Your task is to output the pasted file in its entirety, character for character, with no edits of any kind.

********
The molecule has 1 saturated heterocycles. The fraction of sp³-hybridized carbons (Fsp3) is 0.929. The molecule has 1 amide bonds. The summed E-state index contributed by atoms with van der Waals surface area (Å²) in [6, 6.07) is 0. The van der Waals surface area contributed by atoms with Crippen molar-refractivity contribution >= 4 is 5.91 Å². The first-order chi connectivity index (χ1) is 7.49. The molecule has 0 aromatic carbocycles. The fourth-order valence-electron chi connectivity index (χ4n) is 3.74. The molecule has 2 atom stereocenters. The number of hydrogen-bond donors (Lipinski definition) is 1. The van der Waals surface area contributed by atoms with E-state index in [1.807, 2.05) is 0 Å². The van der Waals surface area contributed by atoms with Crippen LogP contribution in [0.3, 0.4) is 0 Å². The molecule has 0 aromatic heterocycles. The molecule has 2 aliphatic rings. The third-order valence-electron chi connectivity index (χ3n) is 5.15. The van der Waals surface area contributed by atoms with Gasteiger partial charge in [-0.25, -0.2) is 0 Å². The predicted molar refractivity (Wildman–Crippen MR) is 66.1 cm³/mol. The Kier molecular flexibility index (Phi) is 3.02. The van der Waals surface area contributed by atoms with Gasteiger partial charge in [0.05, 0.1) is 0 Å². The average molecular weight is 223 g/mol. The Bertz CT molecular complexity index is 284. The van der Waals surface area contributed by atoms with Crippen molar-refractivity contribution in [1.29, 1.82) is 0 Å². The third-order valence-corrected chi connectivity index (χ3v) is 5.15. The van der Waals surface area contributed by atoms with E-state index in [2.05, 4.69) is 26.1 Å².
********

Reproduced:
The molecule has 1 saturated heterocycles. The fraction of sp³-hybridized carbons (Fsp3) is 0.929. The molecule has 1 amide bonds. The summed E-state index contributed by atoms with van der Waals surface area (Å²) in [6, 6.07) is 0. The van der Waals surface area contributed by atoms with Crippen molar-refractivity contribution >= 4 is 5.91 Å². The first-order chi connectivity index (χ1) is 7.49. The molecule has 0 aromatic carbocycles. The fourth-order valence-electron chi connectivity index (χ4n) is 3.74. The molecule has 2 atom stereocenters. The number of hydrogen-bond donors (Lipinski definition) is 1. The van der Waals surface area contributed by atoms with E-state index in [1.807, 2.05) is 0 Å². The van der Waals surface area contributed by atoms with Crippen LogP contribution in [0.3, 0.4) is 0 Å². The molecule has 0 aromatic heterocycles. The molecule has 2 aliphatic rings. The third-order valence-electron chi connectivity index (χ3n) is 5.15. The van der Waals surface area contributed by atoms with Gasteiger partial charge in [-0.25, -0.2) is 0 Å². The predicted molar refractivity (Wildman–Crippen MR) is 66.1 cm³/mol. The Kier molecular flexibility index (Phi) is 3.02. The van der Waals surface area contributed by atoms with Gasteiger partial charge in [0.05, 0.1) is 0 Å². The average molecular weight is 223 g/mol. The Bertz CT molecular complexity index is 284. The van der Waals surface area contributed by atoms with Crippen molar-refractivity contribution in [1.29, 1.82) is 0 Å². The third-order valence-corrected chi connectivity index (χ3v) is 5.15. The van der Waals surface area contributed by atoms with E-state index in [2.05, 4.69) is 26.1 Å².